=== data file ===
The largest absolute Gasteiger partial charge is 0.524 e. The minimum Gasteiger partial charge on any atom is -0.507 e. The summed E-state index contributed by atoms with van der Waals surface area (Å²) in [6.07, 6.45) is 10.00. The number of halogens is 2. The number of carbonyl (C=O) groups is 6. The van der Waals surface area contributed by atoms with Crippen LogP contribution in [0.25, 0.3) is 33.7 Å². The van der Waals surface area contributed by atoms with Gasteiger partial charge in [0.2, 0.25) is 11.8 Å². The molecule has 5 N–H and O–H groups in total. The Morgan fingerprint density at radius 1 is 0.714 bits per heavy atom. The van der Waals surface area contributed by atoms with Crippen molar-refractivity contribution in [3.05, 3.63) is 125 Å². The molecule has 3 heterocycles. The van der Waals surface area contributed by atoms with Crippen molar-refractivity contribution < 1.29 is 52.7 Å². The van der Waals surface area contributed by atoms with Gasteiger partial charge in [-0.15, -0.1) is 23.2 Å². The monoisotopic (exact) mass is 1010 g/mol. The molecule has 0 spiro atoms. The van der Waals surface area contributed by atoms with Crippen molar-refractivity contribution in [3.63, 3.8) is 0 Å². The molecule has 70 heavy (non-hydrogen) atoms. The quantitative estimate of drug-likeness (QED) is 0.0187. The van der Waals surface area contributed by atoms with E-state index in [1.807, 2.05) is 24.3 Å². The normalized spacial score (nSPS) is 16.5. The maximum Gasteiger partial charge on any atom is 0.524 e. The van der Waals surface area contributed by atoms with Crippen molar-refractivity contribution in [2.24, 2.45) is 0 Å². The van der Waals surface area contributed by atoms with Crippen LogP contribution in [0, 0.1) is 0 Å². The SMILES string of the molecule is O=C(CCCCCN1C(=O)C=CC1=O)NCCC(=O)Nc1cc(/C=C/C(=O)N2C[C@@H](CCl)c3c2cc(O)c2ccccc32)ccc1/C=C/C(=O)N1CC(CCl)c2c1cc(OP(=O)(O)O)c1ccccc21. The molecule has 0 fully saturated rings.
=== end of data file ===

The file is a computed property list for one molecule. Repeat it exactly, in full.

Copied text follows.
The largest absolute Gasteiger partial charge is 0.524 e. The minimum Gasteiger partial charge on any atom is -0.507 e. The summed E-state index contributed by atoms with van der Waals surface area (Å²) in [6.07, 6.45) is 10.00. The number of halogens is 2. The number of carbonyl (C=O) groups is 6. The van der Waals surface area contributed by atoms with Crippen LogP contribution in [0.25, 0.3) is 33.7 Å². The van der Waals surface area contributed by atoms with Gasteiger partial charge in [0.2, 0.25) is 11.8 Å². The molecule has 5 N–H and O–H groups in total. The Morgan fingerprint density at radius 1 is 0.714 bits per heavy atom. The van der Waals surface area contributed by atoms with Crippen molar-refractivity contribution in [3.05, 3.63) is 125 Å². The molecule has 3 heterocycles. The van der Waals surface area contributed by atoms with Crippen molar-refractivity contribution < 1.29 is 52.7 Å². The van der Waals surface area contributed by atoms with Gasteiger partial charge in [-0.15, -0.1) is 23.2 Å². The monoisotopic (exact) mass is 1010 g/mol. The molecule has 0 spiro atoms. The van der Waals surface area contributed by atoms with Crippen molar-refractivity contribution in [3.63, 3.8) is 0 Å². The molecule has 70 heavy (non-hydrogen) atoms. The quantitative estimate of drug-likeness (QED) is 0.0187. The van der Waals surface area contributed by atoms with E-state index in [1.807, 2.05) is 24.3 Å². The normalized spacial score (nSPS) is 16.5. The maximum Gasteiger partial charge on any atom is 0.524 e. The van der Waals surface area contributed by atoms with Crippen molar-refractivity contribution in [2.24, 2.45) is 0 Å². The van der Waals surface area contributed by atoms with Crippen LogP contribution in [0, 0.1) is 0 Å². The SMILES string of the molecule is O=C(CCCCCN1C(=O)C=CC1=O)NCCC(=O)Nc1cc(/C=C/C(=O)N2C[C@@H](CCl)c3c2cc(O)c2ccccc32)ccc1/C=C/C(=O)N1CC(CCl)c2c1cc(OP(=O)(O)O)c1ccccc21. The molecule has 0 fully saturated rings.